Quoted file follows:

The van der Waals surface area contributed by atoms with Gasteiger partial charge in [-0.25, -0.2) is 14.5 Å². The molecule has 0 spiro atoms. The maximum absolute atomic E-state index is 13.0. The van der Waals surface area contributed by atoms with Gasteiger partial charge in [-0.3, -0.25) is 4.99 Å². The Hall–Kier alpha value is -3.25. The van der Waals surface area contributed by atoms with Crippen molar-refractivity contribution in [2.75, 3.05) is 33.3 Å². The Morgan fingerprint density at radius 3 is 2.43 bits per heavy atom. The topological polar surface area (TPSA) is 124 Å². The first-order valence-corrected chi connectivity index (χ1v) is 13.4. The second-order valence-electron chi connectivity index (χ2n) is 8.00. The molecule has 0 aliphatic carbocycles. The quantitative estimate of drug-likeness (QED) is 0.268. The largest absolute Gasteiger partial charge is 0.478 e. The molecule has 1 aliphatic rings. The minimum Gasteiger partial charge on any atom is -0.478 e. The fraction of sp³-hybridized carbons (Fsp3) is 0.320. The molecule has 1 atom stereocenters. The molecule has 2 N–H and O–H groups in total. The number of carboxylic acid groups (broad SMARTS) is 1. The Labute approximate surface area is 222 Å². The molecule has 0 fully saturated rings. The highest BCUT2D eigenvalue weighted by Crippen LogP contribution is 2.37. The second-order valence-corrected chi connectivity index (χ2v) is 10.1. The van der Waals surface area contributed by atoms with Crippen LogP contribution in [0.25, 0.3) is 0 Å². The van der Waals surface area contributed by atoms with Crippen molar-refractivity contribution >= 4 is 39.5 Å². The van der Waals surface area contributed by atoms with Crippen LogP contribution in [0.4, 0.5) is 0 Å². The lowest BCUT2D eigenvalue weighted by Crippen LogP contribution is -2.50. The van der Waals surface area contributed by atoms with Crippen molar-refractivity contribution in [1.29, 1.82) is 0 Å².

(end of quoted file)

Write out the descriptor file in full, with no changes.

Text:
The van der Waals surface area contributed by atoms with Gasteiger partial charge in [-0.25, -0.2) is 14.5 Å². The molecule has 0 spiro atoms. The maximum absolute atomic E-state index is 13.0. The van der Waals surface area contributed by atoms with Gasteiger partial charge in [-0.3, -0.25) is 4.99 Å². The Hall–Kier alpha value is -3.25. The van der Waals surface area contributed by atoms with Crippen molar-refractivity contribution in [2.75, 3.05) is 33.3 Å². The Morgan fingerprint density at radius 3 is 2.43 bits per heavy atom. The topological polar surface area (TPSA) is 124 Å². The first-order valence-corrected chi connectivity index (χ1v) is 13.4. The second-order valence-electron chi connectivity index (χ2n) is 8.00. The molecule has 0 aliphatic carbocycles. The quantitative estimate of drug-likeness (QED) is 0.268. The largest absolute Gasteiger partial charge is 0.478 e. The molecule has 1 aliphatic rings. The minimum Gasteiger partial charge on any atom is -0.478 e. The fraction of sp³-hybridized carbons (Fsp3) is 0.320. The molecule has 1 atom stereocenters. The molecule has 2 N–H and O–H groups in total. The number of carboxylic acid groups (broad SMARTS) is 1. The Labute approximate surface area is 222 Å². The molecule has 0 fully saturated rings. The highest BCUT2D eigenvalue weighted by Crippen LogP contribution is 2.37. The second-order valence-corrected chi connectivity index (χ2v) is 10.1. The van der Waals surface area contributed by atoms with Crippen LogP contribution in [0.25, 0.3) is 0 Å². The van der Waals surface area contributed by atoms with Crippen molar-refractivity contribution >= 4 is 39.5 Å². The van der Waals surface area contributed by atoms with Crippen LogP contribution in [0.4, 0.5) is 0 Å². The lowest BCUT2D eigenvalue weighted by Crippen LogP contribution is -2.50. The van der Waals surface area contributed by atoms with Crippen molar-refractivity contribution in [1.29, 1.82) is 0 Å².